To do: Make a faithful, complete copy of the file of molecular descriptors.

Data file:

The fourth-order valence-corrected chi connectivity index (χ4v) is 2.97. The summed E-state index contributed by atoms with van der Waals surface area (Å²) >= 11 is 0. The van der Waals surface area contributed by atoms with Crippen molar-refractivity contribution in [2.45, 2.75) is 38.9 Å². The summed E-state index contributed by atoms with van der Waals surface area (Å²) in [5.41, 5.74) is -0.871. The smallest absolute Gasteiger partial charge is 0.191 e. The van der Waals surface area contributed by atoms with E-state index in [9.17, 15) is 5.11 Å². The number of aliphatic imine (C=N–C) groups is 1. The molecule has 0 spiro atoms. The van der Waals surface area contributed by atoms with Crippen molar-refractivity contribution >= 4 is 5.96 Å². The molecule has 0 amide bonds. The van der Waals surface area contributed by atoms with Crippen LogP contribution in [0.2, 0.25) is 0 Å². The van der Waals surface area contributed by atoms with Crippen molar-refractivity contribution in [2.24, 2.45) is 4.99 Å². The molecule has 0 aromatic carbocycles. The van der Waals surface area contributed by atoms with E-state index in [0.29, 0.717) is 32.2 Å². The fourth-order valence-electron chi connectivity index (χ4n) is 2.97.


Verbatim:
The fourth-order valence-corrected chi connectivity index (χ4v) is 2.97. The summed E-state index contributed by atoms with van der Waals surface area (Å²) >= 11 is 0. The van der Waals surface area contributed by atoms with Crippen molar-refractivity contribution in [2.45, 2.75) is 38.9 Å². The summed E-state index contributed by atoms with van der Waals surface area (Å²) in [5.41, 5.74) is -0.871. The smallest absolute Gasteiger partial charge is 0.191 e. The van der Waals surface area contributed by atoms with E-state index in [9.17, 15) is 5.11 Å². The number of aliphatic imine (C=N–C) groups is 1. The molecule has 0 spiro atoms. The van der Waals surface area contributed by atoms with Crippen molar-refractivity contribution >= 4 is 5.96 Å². The molecule has 0 amide bonds. The van der Waals surface area contributed by atoms with Crippen LogP contribution in [0.2, 0.25) is 0 Å². The van der Waals surface area contributed by atoms with Crippen molar-refractivity contribution in [2.24, 2.45) is 4.99 Å². The molecule has 0 aromatic carbocycles. The van der Waals surface area contributed by atoms with E-state index in [0.29, 0.717) is 32.2 Å². The fourth-order valence-electron chi connectivity index (χ4n) is 2.97.